Preston, John. “A Very English Scandal”, Other Press, 2016.
The “Trial of the Century”
“A Very English Scandal” is a true crime account of the scandalous private life of Jeremy Thorpe, the British MP whose covert homosexual affair led to blackmail, cover ups, a hired hit man, and ended with what became known as the “Trial of the Century.”
Jeremy Thorpe was a Member of Parliament and Leader of the Liberal Party in the 1960s and 70s and his bad behavior snuck went undetected for years. Police and politicians alike colluded to protect one of their own. In 1970, Thorpe was the most popular and charismatic politician in the country and was prepared to hold the balance of power in a coalition government.
What many did not know was that Jeremy Thorpe was a man with a secret. His homosexual affairs and harassment of past partners, along with his propensity for lying and embezzlement, only escalated as he evaded punishment. Then there was a dark night on the moor with an ex-lover, a dog, and a hired gun that led to consequences that even his charm and power couldn’t help him escape.
When he went to court, his case became referred to as the “Trial of the Century,” since it was the first time at the Old Bailey in London that a leading British politician stood trial on a murder charge, and the first time that a murder plot had been hatched in the House of Commons. It also was the first time that a prominent public figure had been exposed as a philandering gay man in an era when homosexuality had only just become legal. This is a story of hypocrisy, deceit, and betrayal right at the heart of the British Establishment.
Of four men on trial for murder, one was Jeremy Thorpe, the retired head of Britain’s Liberal Party. Norman Scott and Jeremy Thorpe had had an affair some years earlier and Thorpe had promised to take care of Scott, but rather, took his National Insurance card and wouldn’t give it back. Scott found it difficult to find work without the card and while this does not make much sense, it nevertheless happened.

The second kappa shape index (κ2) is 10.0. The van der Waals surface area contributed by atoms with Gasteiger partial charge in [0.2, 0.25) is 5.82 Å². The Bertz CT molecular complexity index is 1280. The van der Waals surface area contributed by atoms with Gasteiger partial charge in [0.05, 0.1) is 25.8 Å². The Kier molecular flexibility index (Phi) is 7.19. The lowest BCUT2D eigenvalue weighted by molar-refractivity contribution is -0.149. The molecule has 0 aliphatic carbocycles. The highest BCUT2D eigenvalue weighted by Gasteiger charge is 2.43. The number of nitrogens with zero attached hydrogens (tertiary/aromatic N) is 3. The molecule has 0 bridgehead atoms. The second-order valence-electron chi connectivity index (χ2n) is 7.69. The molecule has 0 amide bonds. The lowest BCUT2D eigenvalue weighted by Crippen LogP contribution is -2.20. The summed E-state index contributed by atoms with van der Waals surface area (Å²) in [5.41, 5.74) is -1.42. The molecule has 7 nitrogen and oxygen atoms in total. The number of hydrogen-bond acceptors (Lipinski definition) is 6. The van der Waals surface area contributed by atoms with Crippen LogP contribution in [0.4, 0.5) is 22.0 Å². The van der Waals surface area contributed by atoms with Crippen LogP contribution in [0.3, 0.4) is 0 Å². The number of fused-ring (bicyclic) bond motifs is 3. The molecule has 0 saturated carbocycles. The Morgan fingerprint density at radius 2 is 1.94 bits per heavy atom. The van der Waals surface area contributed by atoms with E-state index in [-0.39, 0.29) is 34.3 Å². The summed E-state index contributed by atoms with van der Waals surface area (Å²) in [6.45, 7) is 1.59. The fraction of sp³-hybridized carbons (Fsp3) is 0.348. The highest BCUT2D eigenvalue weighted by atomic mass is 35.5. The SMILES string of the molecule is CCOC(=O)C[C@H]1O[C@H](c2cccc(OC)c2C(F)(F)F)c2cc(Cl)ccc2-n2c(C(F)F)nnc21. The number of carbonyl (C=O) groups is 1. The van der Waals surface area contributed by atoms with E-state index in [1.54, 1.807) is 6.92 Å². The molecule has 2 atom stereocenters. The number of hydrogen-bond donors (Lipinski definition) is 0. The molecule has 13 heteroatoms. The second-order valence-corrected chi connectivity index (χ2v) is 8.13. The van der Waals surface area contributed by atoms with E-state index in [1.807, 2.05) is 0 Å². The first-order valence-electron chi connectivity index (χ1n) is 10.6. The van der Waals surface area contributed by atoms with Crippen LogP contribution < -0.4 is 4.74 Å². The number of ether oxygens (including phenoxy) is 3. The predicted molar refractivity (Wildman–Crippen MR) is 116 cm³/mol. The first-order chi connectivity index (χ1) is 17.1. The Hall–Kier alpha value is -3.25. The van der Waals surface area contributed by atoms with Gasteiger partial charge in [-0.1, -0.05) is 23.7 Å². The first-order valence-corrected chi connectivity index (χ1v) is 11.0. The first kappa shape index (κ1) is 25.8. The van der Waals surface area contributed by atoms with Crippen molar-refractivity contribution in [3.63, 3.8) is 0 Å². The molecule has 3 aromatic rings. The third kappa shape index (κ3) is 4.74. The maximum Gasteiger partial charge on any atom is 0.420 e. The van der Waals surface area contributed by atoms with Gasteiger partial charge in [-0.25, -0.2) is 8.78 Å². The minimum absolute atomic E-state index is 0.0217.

The Jeremy Thorpe scandal was juicy – the main characters were interesting and venality ran through the case from action to the eventual trial. Thorpe was a man who thought quite highly of himself and his position in Britain’s public life. However, it was in his private life that things got a bit messy. Jeremy would go in and out of the closet when he wanted. When he met Norman Scott, a young, sexy equestrian, he fell into desire. The two men had an off and on long affair. Thorpe would bring Scott back to him when the “off” periods went on too long. And this is where the National Insurance card came into play. For whatever reason, Thorpe kept the card, perhaps as a way of controlling Scott.
The other main player was another Liberal MP, Peter Bessell. Thorpe and Bessell were close friends, though Bessell was a womanizer. Jeremy Thorpe used Peter Bessell to get him out of problems, both in his public and private lives. Bessell was often charged with the care of Norman Scott, who for years, hung “around” wanting things, like his Insurance card. Both MPs also were involved in squeezing money from a Bahamian political donor to support the party and some other behind the scenes activities.
John Preston’s book is a fascinating look at the private lives led behind the public lives in Britain in the 1960’s and 1970’s.